June 6, 2018
On Monday, June 5th, the Colorado Independent Ethics Commission (IEC) ruled that an ethics complaint filed by Milliken Resident and Editor of NOCO Today Charles Parks against Commissioner Julie Cozad was ruled non-frivolous. Cozad will be given 30 days to respond to the accusations
Parks’ complaint stems from a vote that took place at a March 7th meeting of the Weld Board of County Commissioners (BOCC) in which Cozad voted to receive a $12,268.57 payment from the county for legal expenses incurred during the defense of her first ethics complaint. The payment in question appeared in the list of payment warrants hidden within the consent agenda of that meeting. Cozad voted to approve the consent agenda and by doing so approved her own payment.
Commissioners claim that approval for the money took place at a February 26th work session which took place at 2:30 and lasted until 2:45. This was the only item scheduled for that meeting. At the time of this publishing, we could not verify if the meeting was properly noticed to the public.
The commissioners claimed that Cozad should be reimbursed for her legal expenses stemming from the first ethics complaint because her attorneys spent most of the time arguing that the county had jurisdiction over the Colorado Independent Commission. Those arguments eventually landed in front of the Colorado Supreme Court who ruled that the IEC had full jurisdiction on the matter.
Parks’ complaint claims that the commissioners violated three Colorado State laws during the process to award Cozad her reimbursement. First he claims that the work session wasn’t properly noticed to the public. Second that the commissioners by discussing and then voting on the matter, then ordering the preparation of a check to Cozad constituted taking official action at an unofficial meeting. The first two allegations are clear violations of Colorado Sunshine and Open Meetings laws.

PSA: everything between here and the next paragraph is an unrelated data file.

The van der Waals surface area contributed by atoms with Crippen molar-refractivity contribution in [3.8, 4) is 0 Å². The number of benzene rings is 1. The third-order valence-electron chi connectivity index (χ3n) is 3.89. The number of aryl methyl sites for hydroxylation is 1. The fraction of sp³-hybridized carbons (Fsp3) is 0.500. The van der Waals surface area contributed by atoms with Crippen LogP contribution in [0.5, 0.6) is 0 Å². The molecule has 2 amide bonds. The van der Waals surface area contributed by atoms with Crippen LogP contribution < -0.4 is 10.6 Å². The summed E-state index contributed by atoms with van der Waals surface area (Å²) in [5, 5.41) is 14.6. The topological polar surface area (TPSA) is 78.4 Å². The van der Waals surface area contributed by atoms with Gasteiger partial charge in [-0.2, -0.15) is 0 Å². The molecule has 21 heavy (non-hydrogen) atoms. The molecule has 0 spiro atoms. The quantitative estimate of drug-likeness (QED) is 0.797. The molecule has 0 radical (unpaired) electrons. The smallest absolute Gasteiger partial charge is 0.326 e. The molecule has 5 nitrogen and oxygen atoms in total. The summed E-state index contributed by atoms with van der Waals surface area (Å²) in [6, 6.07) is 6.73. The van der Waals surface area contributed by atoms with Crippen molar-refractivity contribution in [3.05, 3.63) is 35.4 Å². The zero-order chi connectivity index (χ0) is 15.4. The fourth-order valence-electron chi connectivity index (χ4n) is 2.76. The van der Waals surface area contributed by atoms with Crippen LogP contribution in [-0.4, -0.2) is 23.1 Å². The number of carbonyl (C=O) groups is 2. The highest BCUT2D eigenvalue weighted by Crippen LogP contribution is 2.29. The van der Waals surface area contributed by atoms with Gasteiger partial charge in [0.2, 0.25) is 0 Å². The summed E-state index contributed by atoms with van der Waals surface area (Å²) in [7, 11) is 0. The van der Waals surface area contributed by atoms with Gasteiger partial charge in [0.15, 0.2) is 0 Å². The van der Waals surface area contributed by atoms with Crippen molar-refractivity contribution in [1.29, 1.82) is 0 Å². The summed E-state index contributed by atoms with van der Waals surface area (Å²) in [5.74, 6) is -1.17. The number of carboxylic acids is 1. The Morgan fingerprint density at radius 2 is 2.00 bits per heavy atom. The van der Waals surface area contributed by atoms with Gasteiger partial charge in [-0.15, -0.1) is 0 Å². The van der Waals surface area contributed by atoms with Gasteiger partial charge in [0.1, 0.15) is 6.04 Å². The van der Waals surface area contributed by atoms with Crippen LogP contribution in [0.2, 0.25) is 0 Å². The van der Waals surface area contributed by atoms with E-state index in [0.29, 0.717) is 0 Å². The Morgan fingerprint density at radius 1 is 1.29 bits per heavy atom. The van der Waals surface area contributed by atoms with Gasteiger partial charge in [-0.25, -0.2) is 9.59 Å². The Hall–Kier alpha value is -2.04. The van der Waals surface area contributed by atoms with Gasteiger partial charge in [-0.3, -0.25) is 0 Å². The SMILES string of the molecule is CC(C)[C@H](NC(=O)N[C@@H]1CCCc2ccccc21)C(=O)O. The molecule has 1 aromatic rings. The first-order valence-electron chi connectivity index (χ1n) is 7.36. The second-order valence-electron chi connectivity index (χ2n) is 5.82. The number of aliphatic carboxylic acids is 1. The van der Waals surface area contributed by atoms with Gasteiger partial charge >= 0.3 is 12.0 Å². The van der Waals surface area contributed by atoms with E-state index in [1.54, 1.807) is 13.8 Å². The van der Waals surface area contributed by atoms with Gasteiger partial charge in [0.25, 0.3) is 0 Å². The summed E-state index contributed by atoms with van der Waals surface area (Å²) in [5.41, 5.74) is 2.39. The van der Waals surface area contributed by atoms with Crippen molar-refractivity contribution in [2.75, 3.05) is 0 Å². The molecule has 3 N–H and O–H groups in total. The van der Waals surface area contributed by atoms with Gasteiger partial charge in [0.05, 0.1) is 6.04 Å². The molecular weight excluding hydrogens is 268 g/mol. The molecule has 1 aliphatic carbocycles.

The third allegation claims that by voting to approve the consent agenda without notifying the Colorado Secretary of State of her conflict of interest on the matter, that she violated two additional Colorado State laws.
The first violation is of C.R.S. 24-18-109 (3)(a): The member of the governing body of a local government who has a personal or private interest in any matter proposed or pending before the governing body shall disclose such interest to the governing body and shall not vote thereon and shall refrain from attempting to influence the decisions of the other members of the governing body in voting on the matter.
Parks further states that by failing to inform the Secretary of State of her conflict that Cozad is in direct violation of Colorado Criminal Code C.R.S. 18-8-308: Failing to disclose a conflict of interest.
A public servant commits failing to disclose a conflict of interest if he exercises any substantial discretionary function in connection with a government contract, purchase, payment, or other pecuniary transaction without having given seventy-two hours’ actual advance written notice to the secretary of state and to the governing body of the government which employs the public servant of the existence of a known potential conflicting interest of the public servant in the transaction with reference to which he is about to act in his official capacity. (1)
A “ (2)potential conflicting interest” exists when the public servant is a director, president, general manager, or similar executive officer or owns or controls directly or indirectly a substantial interest in any nongovernmental entity participating in the transaction.
Failing to disclose a conflict of interest is a class 2 misdemeanor.
Parks said, ”It has become very apparent to the citizens of Weld County that we have a set of commissioners that feel they can do whatever they want, whenever they want and are not answerable to anyone. Some have used their position of power and authority to line their personal pockets. The Commissioners have also instituted a reign of terror over anyone that disagrees with their position or challenges their authority.” Cozad will have an opportunity to respond to the complaint, and possibly testify in front of the commission before an investigation and potential penalties are imposed. The maximum penalty that could be extended to Cozad could be twice as much as the financial benefit she received, or in this case $24,537.14.